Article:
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Do Small Air Leaks Matter?
How do we decide what to spend our time and attention on as technicians? What is truly important and what isn’t? At least here in Texas, the answer changes seasonally. When it’s 100 degrees outside, your priorities shift from long conversations about people’s pets to conveying necessary information about system problems so we can get the AC up and running again.
When I was starting out in the trade about 5 years ago, air leaks were the last thing on my mind. Unless the supply duct to a master bedroom was falling off right after an evaporator coil changeout (yes, that did happen), I didn’t think much about air leakage. I was trying to figure out how to clear a drain without destroying someone’s bathroom (yes, that also happened) and trying to remember to wear shoe covers when my boots were muddy (again, that did happen).
Different things are important at different times in our lives; as we develop as technicians, it should be natural for us to see and think about new things. Otherwise, things get boring really fast. Recently, I’ve been thinking a lot about little air leaks. Do they really matter? What’s the impact of a little air leaking into the furnace cabinet? And how hard is it to fix? Those are important and interrelated questions. I can’t justify doing the work if the juice isn’t worth the squeeze.
So, let’s take these questions one at a time and see what conclusions we come to. Perhaps this particular problem is something you’ll spend some more time thinking about and noticing.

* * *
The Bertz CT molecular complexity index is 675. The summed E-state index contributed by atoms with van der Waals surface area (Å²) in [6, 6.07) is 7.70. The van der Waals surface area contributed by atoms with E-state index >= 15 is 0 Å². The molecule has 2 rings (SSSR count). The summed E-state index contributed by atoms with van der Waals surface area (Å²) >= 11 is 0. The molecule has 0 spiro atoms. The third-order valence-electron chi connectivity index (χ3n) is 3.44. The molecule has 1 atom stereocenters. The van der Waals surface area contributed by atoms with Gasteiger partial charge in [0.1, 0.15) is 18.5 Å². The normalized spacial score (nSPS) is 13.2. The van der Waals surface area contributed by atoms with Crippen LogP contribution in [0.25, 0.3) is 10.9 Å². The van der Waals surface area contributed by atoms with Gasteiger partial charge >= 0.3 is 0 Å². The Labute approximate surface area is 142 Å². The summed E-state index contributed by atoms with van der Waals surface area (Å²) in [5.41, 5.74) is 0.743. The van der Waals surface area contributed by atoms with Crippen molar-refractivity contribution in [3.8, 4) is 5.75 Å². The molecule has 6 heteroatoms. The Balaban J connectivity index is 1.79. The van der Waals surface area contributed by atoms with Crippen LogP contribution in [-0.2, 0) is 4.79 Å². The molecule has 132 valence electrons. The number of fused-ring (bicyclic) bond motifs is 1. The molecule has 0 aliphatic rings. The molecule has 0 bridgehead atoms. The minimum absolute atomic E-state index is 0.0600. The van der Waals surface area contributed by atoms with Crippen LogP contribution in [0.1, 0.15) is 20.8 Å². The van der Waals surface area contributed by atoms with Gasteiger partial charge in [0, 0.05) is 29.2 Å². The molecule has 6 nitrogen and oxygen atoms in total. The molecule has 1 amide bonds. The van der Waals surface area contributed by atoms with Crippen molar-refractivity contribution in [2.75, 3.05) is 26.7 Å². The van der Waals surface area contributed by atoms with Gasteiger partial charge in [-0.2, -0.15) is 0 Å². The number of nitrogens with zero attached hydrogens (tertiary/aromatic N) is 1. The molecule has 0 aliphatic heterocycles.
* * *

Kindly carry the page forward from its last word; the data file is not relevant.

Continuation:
Do small air leaks matter?
Let’s take the example of the picture below. We have a ¾ inch knockout with a thermostat wire running into it and no wire sheathing. What kinds of problems could this cause, and are they worth fixing? How much heat would this add to a system?
Making a few conservative assumptions about airflow, that knockout will pull about 4 CFM through it. So, the impact on system performance will be tied to the system’s tonnage. On a 1-ton system, this accounts for 2% of the total CFM at 400 CFM/ton.
Running a mixed air equation on a 1-ton system where the return air is 75 degrees and the attic temperature is 150, the total return air temperature will be 75.75 after the 8 CFM of hot air are pulled through the knockout. On a 5-ton unit, we will see a return air temperature of 75.15. Hardly noticeable.
What if we had both knockouts missing? What if the attic temperature was higher? The negative effects of the missing knockouts will increase. When will it be enough to negatively affect system performance enough for a homeowner to notice? Probably on the hottest or coldest day of the year. That leak may be worth sealing up on a really hot/cold day when someone’s system can’t keep up. Take a before-and-after air sealing temperature differential and watch for improvement.
Then there are also building pressurization issues. Neil Comparetto touches on duct leakage and building pressures in this article. He says:
“Leaky ducts can contribute to many more issues than just energy loss and comfort. Did you know that a one-square-inch hole in the duct system is equal to a thirty-inch hole in the building envelope? The potential to create pressure imbalances in the building is tremendous. Pressure imbalances can cause many issues, like flues back-drafting, excess dust and allergens, uneven temperatures, and moisture issues, to name a few.”